What would happen if a Mars rover (let it be Sojourner, Spirit, Opportunity, Curiosity or Perseverance) would be sent to the Moon instead of the Mars? Let's not deal with the landing and let's assume the rover has just landed safely and has its wheels on the ground. How good or bad would it be doing? Which systems would behave correctly and which would fail and thus need a redesign? How long would the rover approximately last?

Looks like the first candidate for failure would probably be the thermal control since Moon and Mars have different temperature profiles. I also guess rovers with RTG may survive lunar night easier since they could heat themselves even in the darkness.


NASA would never, ever send a rover designed to operate on Mars to the Moon. The Moon and Mars are very different environments. A rover designed to operate on the Moon might be designed to operate on the surface of the Moon

  • For just a few days and then die,
  • For 14 days (the length of daytime on the Moon, except near the poles) and then die, or
  • For a long, long time before it dies.

These three options have distinct design impacts, none of which are met by the Mars rovers.

The first option (a few days) means a rather cheap rover. There would be no reason to send one of those very expensive Mars rovers to the Moon but then expect it to die within a few days. Some of NASA's Commercial Lunar Payload Services (CLPS) options involve a rover that is expected to last only a few days. The amount NASA will pay for such rovers is not even close to the cost of a Mars rover.

The second option (14 days, not at the poles) requires a rover that can withstand significantly higher surface temperatures than the Mars rovers can withstand. This is a significant design change from the Mars rovers. The wheels on the Mars rovers are not designed to handle surface temperatures over 100 °C, and the bodies of the Mars rovers are not designed to handle to much more intense sunlight on the surface of the Moon than occurs on the surface of Mars. This is once again a significant design change from the Mars rovers.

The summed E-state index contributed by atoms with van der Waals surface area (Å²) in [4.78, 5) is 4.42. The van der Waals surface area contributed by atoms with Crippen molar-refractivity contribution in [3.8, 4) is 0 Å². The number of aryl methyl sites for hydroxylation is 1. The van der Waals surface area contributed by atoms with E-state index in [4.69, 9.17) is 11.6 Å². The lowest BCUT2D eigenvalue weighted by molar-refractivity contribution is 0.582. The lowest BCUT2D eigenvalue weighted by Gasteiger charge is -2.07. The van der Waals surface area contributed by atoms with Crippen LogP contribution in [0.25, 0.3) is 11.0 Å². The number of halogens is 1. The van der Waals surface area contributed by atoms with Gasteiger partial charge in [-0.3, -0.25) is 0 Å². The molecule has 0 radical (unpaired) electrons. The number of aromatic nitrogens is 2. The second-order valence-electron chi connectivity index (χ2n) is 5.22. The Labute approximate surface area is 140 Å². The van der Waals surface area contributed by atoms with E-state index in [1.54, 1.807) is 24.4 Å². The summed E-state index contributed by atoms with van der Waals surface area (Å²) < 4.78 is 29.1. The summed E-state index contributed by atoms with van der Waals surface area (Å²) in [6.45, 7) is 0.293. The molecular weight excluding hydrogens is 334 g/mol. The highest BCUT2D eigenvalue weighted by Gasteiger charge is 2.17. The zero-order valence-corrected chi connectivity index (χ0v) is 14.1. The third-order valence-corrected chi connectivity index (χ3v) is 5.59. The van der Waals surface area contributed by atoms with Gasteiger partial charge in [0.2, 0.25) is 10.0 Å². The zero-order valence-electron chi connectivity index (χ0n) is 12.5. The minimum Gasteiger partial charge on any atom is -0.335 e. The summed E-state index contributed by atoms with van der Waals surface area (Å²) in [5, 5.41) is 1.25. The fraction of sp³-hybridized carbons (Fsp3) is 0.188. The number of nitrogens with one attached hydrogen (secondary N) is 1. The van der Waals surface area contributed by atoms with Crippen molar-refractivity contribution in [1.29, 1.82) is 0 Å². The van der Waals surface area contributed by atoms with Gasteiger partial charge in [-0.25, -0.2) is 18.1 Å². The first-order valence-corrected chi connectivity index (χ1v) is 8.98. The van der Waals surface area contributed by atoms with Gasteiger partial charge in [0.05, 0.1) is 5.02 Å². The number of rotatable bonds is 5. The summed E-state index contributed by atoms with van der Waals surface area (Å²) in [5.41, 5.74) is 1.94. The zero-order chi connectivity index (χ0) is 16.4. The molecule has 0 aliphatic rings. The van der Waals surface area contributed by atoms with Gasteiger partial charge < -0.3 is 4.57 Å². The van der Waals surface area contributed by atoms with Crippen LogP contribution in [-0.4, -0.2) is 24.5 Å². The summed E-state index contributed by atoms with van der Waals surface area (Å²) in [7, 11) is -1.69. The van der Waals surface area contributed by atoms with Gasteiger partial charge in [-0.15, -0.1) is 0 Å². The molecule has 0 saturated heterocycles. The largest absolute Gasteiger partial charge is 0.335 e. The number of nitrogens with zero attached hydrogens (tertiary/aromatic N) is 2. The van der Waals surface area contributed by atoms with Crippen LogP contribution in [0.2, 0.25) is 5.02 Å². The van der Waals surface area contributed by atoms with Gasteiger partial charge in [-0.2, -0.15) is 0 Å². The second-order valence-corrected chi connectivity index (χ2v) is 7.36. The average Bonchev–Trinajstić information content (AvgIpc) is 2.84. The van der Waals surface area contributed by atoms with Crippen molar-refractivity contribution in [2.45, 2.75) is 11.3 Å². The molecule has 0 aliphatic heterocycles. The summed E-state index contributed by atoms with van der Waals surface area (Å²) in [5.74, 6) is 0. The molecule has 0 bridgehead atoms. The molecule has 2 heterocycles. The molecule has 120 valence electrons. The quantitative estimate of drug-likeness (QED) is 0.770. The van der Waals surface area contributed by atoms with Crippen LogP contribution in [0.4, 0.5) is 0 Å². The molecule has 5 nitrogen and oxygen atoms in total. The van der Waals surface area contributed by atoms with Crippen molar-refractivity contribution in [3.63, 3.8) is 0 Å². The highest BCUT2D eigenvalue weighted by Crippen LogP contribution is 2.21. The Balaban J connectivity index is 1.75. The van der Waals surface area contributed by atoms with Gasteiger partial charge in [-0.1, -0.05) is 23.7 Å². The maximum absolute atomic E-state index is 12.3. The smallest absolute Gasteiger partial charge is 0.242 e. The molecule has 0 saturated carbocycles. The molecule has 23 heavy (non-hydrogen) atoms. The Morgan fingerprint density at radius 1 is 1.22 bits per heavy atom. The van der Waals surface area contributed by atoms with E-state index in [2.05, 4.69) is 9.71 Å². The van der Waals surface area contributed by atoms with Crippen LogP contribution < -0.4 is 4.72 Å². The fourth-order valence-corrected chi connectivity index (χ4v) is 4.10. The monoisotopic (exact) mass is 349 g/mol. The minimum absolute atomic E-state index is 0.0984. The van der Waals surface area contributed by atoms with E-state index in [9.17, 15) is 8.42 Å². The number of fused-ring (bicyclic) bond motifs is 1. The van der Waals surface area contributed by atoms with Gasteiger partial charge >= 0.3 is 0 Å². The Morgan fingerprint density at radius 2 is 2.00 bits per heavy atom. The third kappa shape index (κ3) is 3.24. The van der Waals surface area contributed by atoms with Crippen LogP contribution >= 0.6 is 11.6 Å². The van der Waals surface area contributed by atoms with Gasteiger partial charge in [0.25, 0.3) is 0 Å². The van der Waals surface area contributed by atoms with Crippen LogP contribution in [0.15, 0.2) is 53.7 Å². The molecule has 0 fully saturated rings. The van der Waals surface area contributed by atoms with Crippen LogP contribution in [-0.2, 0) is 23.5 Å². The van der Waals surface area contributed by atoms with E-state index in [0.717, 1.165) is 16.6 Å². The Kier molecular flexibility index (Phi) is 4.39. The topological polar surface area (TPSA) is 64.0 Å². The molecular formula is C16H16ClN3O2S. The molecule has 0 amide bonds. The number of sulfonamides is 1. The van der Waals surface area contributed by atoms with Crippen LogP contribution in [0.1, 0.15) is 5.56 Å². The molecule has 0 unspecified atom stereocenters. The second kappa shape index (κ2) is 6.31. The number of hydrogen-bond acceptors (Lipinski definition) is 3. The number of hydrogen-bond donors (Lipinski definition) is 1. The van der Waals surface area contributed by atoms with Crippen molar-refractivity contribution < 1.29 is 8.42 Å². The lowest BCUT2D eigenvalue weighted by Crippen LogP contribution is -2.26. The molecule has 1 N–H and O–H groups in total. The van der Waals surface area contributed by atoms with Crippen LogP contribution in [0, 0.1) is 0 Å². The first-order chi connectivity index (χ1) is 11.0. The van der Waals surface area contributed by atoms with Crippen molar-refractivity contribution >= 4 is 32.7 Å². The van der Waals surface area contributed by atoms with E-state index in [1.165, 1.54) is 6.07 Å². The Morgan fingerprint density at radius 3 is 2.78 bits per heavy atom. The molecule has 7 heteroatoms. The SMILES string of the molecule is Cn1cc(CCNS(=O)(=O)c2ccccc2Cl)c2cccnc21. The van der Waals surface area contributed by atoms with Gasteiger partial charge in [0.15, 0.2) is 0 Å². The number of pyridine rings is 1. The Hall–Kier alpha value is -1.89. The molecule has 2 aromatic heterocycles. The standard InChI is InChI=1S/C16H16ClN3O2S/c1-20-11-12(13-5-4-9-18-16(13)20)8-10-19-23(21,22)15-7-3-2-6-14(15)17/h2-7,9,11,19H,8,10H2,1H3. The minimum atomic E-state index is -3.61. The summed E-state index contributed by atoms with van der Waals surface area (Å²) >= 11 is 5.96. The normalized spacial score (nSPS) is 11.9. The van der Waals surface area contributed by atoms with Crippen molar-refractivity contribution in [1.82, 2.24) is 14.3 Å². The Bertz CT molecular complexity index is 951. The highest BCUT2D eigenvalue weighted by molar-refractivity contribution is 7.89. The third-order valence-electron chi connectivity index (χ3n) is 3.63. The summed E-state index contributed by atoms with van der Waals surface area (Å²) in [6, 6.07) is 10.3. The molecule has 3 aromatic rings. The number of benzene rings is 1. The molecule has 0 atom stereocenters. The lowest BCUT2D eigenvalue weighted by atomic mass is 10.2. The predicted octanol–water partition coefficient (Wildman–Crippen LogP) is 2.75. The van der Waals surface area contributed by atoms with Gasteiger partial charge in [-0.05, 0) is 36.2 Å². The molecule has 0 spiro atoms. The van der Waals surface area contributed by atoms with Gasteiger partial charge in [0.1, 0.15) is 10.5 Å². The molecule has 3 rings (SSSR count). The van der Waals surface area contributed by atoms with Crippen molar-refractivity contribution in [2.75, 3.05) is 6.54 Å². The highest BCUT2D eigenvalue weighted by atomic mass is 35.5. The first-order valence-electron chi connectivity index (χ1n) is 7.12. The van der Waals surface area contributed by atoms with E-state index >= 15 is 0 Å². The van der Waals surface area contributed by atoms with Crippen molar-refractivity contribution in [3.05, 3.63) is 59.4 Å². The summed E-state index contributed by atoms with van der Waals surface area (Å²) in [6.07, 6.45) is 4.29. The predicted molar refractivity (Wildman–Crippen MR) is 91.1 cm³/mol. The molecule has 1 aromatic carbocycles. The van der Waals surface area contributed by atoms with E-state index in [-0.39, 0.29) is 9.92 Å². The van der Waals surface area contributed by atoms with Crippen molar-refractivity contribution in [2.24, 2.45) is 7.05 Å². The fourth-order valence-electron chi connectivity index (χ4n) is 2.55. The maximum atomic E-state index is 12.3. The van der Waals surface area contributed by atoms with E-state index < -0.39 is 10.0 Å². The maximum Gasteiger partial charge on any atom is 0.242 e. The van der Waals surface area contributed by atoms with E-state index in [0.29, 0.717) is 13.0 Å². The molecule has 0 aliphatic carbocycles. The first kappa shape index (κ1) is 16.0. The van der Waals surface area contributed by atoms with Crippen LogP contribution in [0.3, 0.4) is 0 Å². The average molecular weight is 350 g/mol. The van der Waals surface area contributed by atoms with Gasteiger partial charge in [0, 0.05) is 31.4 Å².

The third option, a lunar rover that lasts a long time, requires a rover that can withstand both significantly higher and significantly lower surface temperatures than the Mars rovers can withstand, and corresponding sustained periods of lack of sunlight and radiation by the rover body to empty space at 2.7 kelvins. This yet again represents a significant design change from the Mars rovers.

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    $\begingroup$ Thanks for answer. I did not request NASA to send Mars rover to Moon though and I of course understand no one would ever do this. This is theoretical question whose answers should show the difference between Mars and Moon. $\endgroup$ – Kozuch Mar 11 at 16:33
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    $\begingroup$ @Kozuch There would be no reason to send a rover designed for Mars to the Moon without huge design changes. None, zilch, zero, nada. Once again, sorry to be so blunt. This might be a potential personal problem (do I have too narrow a vision?), but I'll be retiring soon, so you can soon say goodbye to my hardcore engineer idiosyncrasies. But I do hope that before I retire I will have trained a sizeable cadre younger engineers to have the same hardboiled problems with regard to theoretical questions. I've been working on that problem (transferring my knowledge) for several years. $\endgroup$ – David Hammen Mar 11 at 17:40
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    $\begingroup$ Note well: My degree is in physics. I am not nearly as hard-boiled as those who were hard-boiled as engineering students in their early twenties. Those truly hard-boiled people wouldn't even begin to answer this question. $\endgroup$ – David Hammen Mar 11 at 17:47
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    $\begingroup$ Being blunt is completely your thing but I am just saying it is absolutely not needed here. Of course no one would do what I asked about, but the point here is to thoroughly explain why no one would do it and explain it with proper factual reasoning. Period. :) $\endgroup$ – Kozuch Mar 11 at 17:48
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    $\begingroup$ This is an excellent answer to the question "would NASA send a mars rover to the moon?". However, the question here is a different one. As you noted in a comment the short answer is "it would die". The question is asking "how would it die - what systems would fail first". What's the long answer? $\endgroup$ – Dan Pichelman Mar 12 at 16:15

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